There was once a man called Koba, a hunter. One day he left his house and went off to hunt in a place that was far away.
When Koba reached a certain locust-bean tree, he made his camp under it. Every day he went out hunting, and every night also, resting only for necessity, to eat and to sleep.
One day when he was out hunting, he suddenly heard the mighty roar of a lion very close to him. Never had he heard such a roar before. Greatly alarmed, Koba turned and ran as fast as he could toward his camp. He was carrying a bow and some arrows. On the way, his bow caught in the low branches of a tree. He pulled but could not release the bow, and he thought it was the lion who had caught it, but he was too frightened to turn his head to look.
“Please, King of Animals – cried Koba -, “let go of my bow. I have not come out to hunt you. You are the king not only of animals but also of human beings who are your Majesty’s subjects.”
Koba never turned his head. He waited for an answer from the lion, but as it was branches of a tree holding his bow there was no answer.
“If you are angry with me because of other hunters – Koba continued – I promise to tell them no longer to hunt you. If you are too angry to release my bow, keep it. Only let me go free to tell other hunters not to hunt lions.”
Again, there was no answer. Koba left his bow and ran on to his camp by the locust-bean tree. Quickly he packed his belongings and then made the journey back to his house with all possible speed.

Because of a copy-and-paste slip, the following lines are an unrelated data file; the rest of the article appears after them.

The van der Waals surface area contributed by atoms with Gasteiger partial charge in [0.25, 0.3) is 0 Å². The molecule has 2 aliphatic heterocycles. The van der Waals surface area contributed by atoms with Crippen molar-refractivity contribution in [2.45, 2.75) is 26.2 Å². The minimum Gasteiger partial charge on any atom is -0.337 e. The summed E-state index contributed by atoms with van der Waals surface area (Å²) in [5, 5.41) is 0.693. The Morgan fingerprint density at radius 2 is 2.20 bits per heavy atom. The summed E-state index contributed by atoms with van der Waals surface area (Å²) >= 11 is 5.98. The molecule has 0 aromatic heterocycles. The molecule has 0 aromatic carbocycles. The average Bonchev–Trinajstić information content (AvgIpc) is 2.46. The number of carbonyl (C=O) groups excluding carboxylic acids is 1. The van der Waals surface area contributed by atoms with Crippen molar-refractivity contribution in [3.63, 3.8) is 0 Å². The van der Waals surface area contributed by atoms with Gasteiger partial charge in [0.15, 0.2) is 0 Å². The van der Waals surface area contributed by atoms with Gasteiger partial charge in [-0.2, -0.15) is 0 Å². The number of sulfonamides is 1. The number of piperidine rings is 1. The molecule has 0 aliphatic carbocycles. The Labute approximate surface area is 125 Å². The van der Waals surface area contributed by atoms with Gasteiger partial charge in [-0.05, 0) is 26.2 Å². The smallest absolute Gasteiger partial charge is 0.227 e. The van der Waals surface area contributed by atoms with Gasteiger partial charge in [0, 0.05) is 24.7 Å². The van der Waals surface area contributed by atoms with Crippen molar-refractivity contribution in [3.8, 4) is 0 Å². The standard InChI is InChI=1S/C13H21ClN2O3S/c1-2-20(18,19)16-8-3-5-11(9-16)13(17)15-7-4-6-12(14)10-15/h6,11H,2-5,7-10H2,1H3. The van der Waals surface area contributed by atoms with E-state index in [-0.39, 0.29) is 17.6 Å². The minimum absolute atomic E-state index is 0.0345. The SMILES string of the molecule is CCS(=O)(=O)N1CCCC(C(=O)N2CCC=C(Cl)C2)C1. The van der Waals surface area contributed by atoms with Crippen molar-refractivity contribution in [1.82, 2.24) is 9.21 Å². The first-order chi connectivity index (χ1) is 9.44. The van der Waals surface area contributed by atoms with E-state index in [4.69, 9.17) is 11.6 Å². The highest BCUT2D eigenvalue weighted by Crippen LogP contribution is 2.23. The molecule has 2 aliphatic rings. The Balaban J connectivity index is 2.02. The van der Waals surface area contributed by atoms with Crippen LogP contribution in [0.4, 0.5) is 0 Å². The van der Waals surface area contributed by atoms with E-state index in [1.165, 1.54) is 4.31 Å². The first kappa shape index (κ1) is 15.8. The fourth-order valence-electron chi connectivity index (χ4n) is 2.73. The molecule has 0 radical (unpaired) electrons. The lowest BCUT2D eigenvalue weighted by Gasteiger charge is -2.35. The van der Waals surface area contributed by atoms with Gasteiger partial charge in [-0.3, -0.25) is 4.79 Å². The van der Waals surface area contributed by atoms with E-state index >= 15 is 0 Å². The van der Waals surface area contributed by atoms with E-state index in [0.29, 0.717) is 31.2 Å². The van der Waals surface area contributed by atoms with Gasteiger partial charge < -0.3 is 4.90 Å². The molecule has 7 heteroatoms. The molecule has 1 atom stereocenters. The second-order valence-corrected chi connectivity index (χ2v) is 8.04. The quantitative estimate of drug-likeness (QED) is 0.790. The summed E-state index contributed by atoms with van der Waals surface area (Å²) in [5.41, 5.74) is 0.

“My brothers!” Koba cried when he reached his house and found two of his friends, “I have a terrible story to tell you of my escape from a lion whose roar is greater than any thunder.”
After he told them his story, the two friends said, “Lead us to the place where the lion caught your bow.” See, – said Koba – the lion must have given my bow to this tree.”
Koba led the two friends all the way back to the place. When they arrived, they saw the bow in the low branches of a tree.
“See,” said Koba, “the lion must have given my bow to this tree in order to return it to me. The lion is not only the king of animals, but he is also the king of trees.”
The two friends said that it was the branches of the tree that had caught the bow, not a lion. “No, no – Koba said – It was certainly a lion. He pulled the bow and I pulled the bow, but the lion being stronger than me forced me to leave the bow with him.”
From that day onwards, for the rest of his life, Koba never dared go far into the forest or the bush from his home. However much his two friends might laugh, he feared that he would meet a lion and that the lion would remember his promise to tell all other hunters never to hunt lions again. Koba himself never hunted again: he became a farmer. (From Losi people – Zambia – Photo: 123rf)